It’s the end of May, so what better time of year to talk about Santa Claus. Few people know this, but Santa Claus was originally a shaman during ancient times, the son of a Sami woman and a Germanic invader. He achieved great power through the use of psychoactive plants, a skill he learned from his mother. Neither he nor his mother were accepted by the Germanic invaders, and he was always an outcast among the newcomers. He always eyed with suspicion and anger the way the newcomers treated their children. He made himself a defender of the children. But whenever the people saw him, they drove him away. They accused him of terrible things. He lived in the remote and icy areas, where he still lives today. At times, he was thought of as a god. At others, as a man of perversions and dark activities. His knowledge of entheogens allows his psychic presence to be transmitted far and wide. He continues to live on the edges of civilization where he can do his work with little interference. For those who encounter him, he is a source not of merry-making and joy, but of fear.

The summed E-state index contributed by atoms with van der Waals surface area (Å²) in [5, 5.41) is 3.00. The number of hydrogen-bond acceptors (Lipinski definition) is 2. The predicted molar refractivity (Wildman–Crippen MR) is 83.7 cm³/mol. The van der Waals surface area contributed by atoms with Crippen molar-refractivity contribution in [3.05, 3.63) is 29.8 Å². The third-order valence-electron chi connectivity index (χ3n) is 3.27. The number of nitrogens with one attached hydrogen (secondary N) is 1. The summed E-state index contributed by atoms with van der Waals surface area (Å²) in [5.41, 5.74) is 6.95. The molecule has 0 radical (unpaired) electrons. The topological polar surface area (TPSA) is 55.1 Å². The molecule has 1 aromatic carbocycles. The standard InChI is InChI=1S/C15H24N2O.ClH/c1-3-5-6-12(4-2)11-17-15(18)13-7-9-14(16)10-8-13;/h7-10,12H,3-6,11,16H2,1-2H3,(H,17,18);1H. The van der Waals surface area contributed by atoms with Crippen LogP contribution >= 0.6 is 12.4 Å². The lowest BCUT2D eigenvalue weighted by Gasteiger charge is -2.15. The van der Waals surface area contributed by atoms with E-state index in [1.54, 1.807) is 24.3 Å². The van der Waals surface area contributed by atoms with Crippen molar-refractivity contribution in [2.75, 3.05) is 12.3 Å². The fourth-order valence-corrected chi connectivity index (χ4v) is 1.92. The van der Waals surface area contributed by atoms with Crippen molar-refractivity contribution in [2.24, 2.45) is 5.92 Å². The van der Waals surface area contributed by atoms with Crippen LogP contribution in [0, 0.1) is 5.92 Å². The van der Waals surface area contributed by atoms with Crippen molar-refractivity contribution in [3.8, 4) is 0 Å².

There is a silly belief among many that a person’s hair and fingernails continue to grow after death. It is patently not true. However, it has been scientifically proven that corpses continue to have the ability to shed tears and often do profusely. These lacrimis mortuorum were highly prized by women of the Roman patrician classes as they were said to have cosmetic properties for preserving a youthful appearance when applied to the face in a mixture with white lead and wolf’s excrement or the bile of a lion. In early Christianity, disciples of St. John Elafina collected tears from the flayed corpse before wild boars tore it to shreds. The tears were preserved in a golden vial at the Church of St. John Elafina in Greek Macedonia. Local women, upon learning they were pregnant, would have the priest insert the vial into their vaginas to insure happiness for their child. In Lapland, the Sami collected the postmortem tears of their shamans. These they would mix with reindeer blood and freeze. Successor shamans would then consume the icy-mixture on the night of the winter solstice. They claimed the ability to fly over the aurora borealis with the spirit of the passed shaman and the reindeer. More than likely, this is where the European legend of Santa Claus or Father Christmas originated.